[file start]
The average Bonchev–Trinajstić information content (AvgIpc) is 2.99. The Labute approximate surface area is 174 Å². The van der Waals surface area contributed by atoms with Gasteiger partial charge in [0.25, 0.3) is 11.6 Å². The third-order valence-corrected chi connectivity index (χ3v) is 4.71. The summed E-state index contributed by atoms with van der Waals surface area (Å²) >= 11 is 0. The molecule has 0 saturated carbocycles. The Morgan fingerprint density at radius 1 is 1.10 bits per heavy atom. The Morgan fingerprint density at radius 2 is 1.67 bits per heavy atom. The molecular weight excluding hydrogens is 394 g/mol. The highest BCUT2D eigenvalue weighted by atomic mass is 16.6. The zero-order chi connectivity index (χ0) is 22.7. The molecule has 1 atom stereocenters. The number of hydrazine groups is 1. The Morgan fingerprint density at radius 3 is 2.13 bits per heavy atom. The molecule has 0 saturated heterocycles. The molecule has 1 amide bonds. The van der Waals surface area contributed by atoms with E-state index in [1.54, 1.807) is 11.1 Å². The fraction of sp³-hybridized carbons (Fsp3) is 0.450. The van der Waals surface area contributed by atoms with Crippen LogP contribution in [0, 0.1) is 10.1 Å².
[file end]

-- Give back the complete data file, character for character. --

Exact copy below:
The average Bonchev–Trinajstić information content (AvgIpc) is 2.99. The Labute approximate surface area is 174 Å². The van der Waals surface area contributed by atoms with Gasteiger partial charge in [0.25, 0.3) is 11.6 Å². The third-order valence-corrected chi connectivity index (χ3v) is 4.71. The summed E-state index contributed by atoms with van der Waals surface area (Å²) >= 11 is 0. The molecule has 0 saturated carbocycles. The Morgan fingerprint density at radius 1 is 1.10 bits per heavy atom. The Morgan fingerprint density at radius 2 is 1.67 bits per heavy atom. The molecular weight excluding hydrogens is 394 g/mol. The highest BCUT2D eigenvalue weighted by atomic mass is 16.6. The zero-order chi connectivity index (χ0) is 22.7. The molecule has 1 atom stereocenters. The number of hydrazine groups is 1. The Morgan fingerprint density at radius 3 is 2.13 bits per heavy atom. The molecule has 0 saturated heterocycles. The molecule has 1 amide bonds. The van der Waals surface area contributed by atoms with E-state index in [1.54, 1.807) is 11.1 Å². The fraction of sp³-hybridized carbons (Fsp3) is 0.450. The van der Waals surface area contributed by atoms with Crippen LogP contribution in [0, 0.1) is 10.1 Å².